top of page
  • Young Critic

The Tomorrow War

Another forgettable alien war blockbuster

There was a time in the 1990s when blockbusters were coming out in droves, almost copying each other in themes and plot. There were two asteroid films the same year Armageddon (1998) and Deep Impact (1998), volcano disaster films such as Dante’s Peak (1997) or Volcano (1997), and even submarine films with Crimson Tide (1995) and The Hunt for Red October (1990). There was a certain concession that viewers gave these films, of acknowledging their cheesiness and generic molds, but then again blockbusters had been rare a few between until then. Decades on, we have come to an era where blockbusters are practically the only thing released in theaters anymore, and they’ve curated audiences to demand more from their average tentpole films.

The Tomorrow War (2021) is a film originally from Paramount Studios, but due to COVID-19 was sold off to Amazon Studios for $200 million. The concept of the plot is essentially: soldiers from an alien war in the future coming to recruit able bodies from the present. Our protagonist is Dan (Chris Pratt), an Iraq War veteran and current high school chemistry teacher, who is unhappy with his current life. He is soon recruited to fight in the future and once there links up with the intelligent and tough Colonel Forester (Yvonne Strahovski).

The Tomorrow War is only the third feature film from director Chris McKay, who first jumped into studio films with the surprisingly enjoyable The Lego Batman Movie (2017). With The Tomorrow War, McKay was dealing with a much larger film in terms of scope and budget. Yet he is allied with an always charismatic Pratt, who is able to lead most of the film’s generic and cookie-cutter scenes with his characteristic charm. The rest of our supporting players are rather relegated in a cluttered affair. You get brief glimpses of a winning Sam Richardson or a gruff J.K. Simmons, but only Strahovski is able to produce anything memorable. Strahovski finally gets a blockbuster chance to show her dramatic skills that she had been effusing in The Handmaid’s Tale (2017-), and her performance is almost too good for The Tomorrow War. Pratt, a Marvel veteran, knows how to find the balance between drama and wise-cracking self-awareness in these types of films, but Strahovski is giving an all-out performance that appears out of line with the streamlined qualities of the rest of the film. This certainly makes the underutilization of her character all the more frustrating for viewers.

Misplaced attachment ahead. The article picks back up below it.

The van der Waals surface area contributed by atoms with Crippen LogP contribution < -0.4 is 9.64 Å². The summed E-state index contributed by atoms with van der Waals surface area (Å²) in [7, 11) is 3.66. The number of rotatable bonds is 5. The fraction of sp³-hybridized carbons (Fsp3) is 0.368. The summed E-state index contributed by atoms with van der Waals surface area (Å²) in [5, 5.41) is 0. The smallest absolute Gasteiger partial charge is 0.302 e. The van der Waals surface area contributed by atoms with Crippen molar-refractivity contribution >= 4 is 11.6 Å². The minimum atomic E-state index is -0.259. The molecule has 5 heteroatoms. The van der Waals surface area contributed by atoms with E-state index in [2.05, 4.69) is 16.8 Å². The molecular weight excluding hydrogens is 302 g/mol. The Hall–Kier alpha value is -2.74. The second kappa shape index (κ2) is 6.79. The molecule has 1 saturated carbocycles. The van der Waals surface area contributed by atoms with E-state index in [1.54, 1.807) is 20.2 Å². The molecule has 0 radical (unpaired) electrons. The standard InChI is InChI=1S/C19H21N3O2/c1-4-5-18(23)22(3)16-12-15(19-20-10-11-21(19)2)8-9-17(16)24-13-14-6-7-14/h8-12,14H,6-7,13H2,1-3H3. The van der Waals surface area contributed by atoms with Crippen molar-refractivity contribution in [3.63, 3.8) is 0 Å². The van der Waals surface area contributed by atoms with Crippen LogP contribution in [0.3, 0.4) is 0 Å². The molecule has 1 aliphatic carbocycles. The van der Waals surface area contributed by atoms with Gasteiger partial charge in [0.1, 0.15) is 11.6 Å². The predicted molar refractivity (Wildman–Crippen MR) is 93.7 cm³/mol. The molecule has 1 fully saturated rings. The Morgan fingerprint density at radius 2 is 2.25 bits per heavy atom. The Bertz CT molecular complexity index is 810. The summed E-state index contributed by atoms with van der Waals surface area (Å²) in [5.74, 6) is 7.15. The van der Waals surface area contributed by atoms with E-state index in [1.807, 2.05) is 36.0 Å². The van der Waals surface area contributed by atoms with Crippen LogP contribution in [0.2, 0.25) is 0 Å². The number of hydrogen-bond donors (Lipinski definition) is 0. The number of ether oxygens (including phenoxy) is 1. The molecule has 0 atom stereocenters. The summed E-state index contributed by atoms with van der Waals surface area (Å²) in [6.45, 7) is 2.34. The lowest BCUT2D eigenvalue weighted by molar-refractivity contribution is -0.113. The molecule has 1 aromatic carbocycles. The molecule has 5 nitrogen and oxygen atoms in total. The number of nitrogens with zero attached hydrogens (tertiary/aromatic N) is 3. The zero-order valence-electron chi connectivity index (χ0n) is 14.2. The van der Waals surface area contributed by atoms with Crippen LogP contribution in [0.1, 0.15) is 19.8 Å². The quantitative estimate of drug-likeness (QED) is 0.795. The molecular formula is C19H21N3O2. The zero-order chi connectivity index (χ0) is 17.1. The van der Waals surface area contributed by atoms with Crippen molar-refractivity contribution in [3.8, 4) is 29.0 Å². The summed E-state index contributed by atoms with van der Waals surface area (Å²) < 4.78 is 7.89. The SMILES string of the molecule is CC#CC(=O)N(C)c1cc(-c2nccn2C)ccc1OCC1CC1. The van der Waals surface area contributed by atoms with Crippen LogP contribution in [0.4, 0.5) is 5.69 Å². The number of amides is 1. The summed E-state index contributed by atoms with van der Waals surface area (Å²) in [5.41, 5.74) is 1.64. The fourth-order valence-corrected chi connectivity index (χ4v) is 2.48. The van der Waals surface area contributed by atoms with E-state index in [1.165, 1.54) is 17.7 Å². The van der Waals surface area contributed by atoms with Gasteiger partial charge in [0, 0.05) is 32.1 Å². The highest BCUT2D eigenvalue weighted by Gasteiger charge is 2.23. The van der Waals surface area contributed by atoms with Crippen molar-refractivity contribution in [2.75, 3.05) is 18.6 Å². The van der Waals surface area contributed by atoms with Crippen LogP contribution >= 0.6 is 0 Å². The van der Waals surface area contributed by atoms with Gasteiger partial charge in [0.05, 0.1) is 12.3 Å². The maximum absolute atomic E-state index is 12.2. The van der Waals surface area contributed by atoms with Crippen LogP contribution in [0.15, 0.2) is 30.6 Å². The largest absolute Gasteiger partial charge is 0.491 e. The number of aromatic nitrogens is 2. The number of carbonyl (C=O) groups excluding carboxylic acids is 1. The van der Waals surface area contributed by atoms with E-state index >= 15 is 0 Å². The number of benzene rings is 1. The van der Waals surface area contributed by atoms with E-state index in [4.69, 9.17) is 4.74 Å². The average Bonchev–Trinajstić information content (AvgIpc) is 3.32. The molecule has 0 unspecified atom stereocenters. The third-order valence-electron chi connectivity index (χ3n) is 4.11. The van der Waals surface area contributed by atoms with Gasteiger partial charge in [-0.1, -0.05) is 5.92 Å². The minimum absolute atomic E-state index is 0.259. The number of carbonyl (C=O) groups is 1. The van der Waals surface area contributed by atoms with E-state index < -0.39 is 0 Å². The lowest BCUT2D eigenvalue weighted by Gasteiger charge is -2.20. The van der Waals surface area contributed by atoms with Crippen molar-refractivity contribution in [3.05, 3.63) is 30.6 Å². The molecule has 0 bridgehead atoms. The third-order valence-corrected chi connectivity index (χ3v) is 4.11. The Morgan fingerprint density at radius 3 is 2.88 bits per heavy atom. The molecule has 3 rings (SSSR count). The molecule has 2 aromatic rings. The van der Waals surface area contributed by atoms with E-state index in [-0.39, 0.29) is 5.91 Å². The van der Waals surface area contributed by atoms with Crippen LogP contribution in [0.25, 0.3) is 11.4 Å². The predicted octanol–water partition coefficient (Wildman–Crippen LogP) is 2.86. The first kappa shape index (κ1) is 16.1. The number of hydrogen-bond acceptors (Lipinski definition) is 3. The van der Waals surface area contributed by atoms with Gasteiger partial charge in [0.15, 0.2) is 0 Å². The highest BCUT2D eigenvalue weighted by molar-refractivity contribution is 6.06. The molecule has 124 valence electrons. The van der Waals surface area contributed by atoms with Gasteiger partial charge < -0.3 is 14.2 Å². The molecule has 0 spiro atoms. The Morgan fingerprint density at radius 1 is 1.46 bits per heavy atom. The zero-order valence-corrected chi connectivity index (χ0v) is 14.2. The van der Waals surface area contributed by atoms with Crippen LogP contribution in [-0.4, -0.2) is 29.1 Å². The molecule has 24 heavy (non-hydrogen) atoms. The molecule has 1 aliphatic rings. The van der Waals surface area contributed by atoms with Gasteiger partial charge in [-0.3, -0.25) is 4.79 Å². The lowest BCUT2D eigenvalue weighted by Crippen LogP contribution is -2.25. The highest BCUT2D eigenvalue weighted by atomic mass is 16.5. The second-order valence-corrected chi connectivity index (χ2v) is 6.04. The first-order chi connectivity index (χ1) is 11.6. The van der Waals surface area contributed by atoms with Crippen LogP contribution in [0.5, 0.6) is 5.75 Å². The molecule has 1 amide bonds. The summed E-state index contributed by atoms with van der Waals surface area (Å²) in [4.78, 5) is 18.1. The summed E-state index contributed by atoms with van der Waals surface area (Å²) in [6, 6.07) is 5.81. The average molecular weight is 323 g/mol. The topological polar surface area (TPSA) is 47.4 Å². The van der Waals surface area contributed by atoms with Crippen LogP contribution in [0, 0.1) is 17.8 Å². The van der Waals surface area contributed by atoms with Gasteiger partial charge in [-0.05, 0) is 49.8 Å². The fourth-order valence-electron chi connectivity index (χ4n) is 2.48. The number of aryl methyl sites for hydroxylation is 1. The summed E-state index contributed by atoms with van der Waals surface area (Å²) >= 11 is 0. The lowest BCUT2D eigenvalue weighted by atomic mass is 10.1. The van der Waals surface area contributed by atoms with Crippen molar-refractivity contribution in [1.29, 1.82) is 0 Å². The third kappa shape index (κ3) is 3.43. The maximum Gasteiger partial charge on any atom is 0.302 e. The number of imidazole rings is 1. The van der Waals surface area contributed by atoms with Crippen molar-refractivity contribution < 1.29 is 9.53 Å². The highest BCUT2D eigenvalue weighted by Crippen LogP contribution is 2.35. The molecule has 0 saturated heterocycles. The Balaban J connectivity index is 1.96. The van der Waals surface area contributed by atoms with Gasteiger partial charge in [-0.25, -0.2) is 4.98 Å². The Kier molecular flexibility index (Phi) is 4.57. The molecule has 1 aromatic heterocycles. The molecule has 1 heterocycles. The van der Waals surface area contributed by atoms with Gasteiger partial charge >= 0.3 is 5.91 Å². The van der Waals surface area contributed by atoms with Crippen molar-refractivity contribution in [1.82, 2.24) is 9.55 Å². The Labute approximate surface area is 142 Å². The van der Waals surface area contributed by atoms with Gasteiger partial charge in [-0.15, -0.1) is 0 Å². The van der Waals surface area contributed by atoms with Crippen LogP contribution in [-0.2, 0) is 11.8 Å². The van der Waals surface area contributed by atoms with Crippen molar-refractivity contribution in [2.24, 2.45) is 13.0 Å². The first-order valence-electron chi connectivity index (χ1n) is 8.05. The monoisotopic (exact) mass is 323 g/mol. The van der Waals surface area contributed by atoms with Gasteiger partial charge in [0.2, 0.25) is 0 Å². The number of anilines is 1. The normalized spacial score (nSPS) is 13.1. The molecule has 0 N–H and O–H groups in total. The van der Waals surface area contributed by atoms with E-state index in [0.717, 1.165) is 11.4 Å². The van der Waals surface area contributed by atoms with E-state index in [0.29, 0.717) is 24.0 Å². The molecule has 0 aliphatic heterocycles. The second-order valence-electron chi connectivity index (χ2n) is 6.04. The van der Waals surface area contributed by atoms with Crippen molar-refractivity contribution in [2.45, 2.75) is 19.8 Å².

The film’s plot, despite being “original,” feels like many other better films before it. There are elements of Independence Day (1996), Edge of Tomorrow (2014), and even Predator (1987) in the film, to such an extent that no frame of The Tomorrow War ever feels like anything “new.” Dialogue is blocky, characters thinly drawn, and the structure feels incredibly patched. In fact, the final story feels like a badly edited version of multiple discarded ideas. This makes the three acts in The Tomorrow War feel like parts of three separate movies. This disjointed stitching makes the pacing and rhythm of the film slow to a crawl so that you lose much interest in the fate of the characters by the halfway point.

McKay isn’t able to offer much in terms of a distinctive authorship. The entire film feels like it has been crafted by studio executives in an attempt to recreate 90s blockbusters with only a feeble attempt at modernization (the problem was climate change guys!). However, in this day and age, such a film feels stale and interchangeable.

In the end, The Tomorrow War is a rather forgettable film. It is not terrible by any means, but it proves to be a dull affair, nonetheless. The story is incapable of hooking your attention or care for its world and characters, and no matter the stars that are on screen, it proves to be too much of a burden to heave. McKay is drowned out by a seeming factory setting that delivered a mindless array of noise, action, and cliches.



About Young Critic

logo 4_edited.jpg

I've been writing on different version of this website since February of 2013. I originally founded the website in a film-buff phase in high school, but it has since continued through college and into my adult life. Young Critic may be getting older, but the love and passion for film is forever young. 

Review Library


bottom of page